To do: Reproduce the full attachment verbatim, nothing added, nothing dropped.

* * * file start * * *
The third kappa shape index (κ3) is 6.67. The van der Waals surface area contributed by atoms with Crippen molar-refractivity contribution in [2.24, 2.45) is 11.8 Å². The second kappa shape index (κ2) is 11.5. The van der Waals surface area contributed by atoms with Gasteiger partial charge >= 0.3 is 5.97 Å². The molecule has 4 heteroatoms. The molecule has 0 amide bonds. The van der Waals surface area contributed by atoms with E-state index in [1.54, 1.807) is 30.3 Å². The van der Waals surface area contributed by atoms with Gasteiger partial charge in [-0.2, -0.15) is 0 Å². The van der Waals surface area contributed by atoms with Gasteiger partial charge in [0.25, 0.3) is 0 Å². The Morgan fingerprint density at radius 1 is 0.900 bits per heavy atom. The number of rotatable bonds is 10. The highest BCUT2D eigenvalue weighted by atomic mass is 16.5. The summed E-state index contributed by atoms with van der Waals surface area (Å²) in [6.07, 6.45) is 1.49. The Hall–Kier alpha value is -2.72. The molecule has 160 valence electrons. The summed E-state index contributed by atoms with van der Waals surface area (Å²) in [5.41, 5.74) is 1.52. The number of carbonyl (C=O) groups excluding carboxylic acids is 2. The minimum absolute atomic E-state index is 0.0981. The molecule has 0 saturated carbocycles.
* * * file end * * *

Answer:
The third kappa shape index (κ3) is 6.67. The van der Waals surface area contributed by atoms with Crippen molar-refractivity contribution in [2.24, 2.45) is 11.8 Å². The second kappa shape index (κ2) is 11.5. The van der Waals surface area contributed by atoms with Gasteiger partial charge >= 0.3 is 5.97 Å². The molecule has 4 heteroatoms. The molecule has 0 amide bonds. The van der Waals surface area contributed by atoms with E-state index in [1.54, 1.807) is 30.3 Å². The van der Waals surface area contributed by atoms with Gasteiger partial charge in [-0.2, -0.15) is 0 Å². The van der Waals surface area contributed by atoms with Gasteiger partial charge in [0.25, 0.3) is 0 Å². The Morgan fingerprint density at radius 1 is 0.900 bits per heavy atom. The number of rotatable bonds is 10. The highest BCUT2D eigenvalue weighted by atomic mass is 16.5. The summed E-state index contributed by atoms with van der Waals surface area (Å²) in [6.07, 6.45) is 1.49. The Hall–Kier alpha value is -2.72. The molecule has 160 valence electrons. The summed E-state index contributed by atoms with van der Waals surface area (Å²) in [5.41, 5.74) is 1.52. The number of carbonyl (C=O) groups excluding carboxylic acids is 2. The minimum absolute atomic E-state index is 0.0981. The molecule has 0 saturated carbocycles.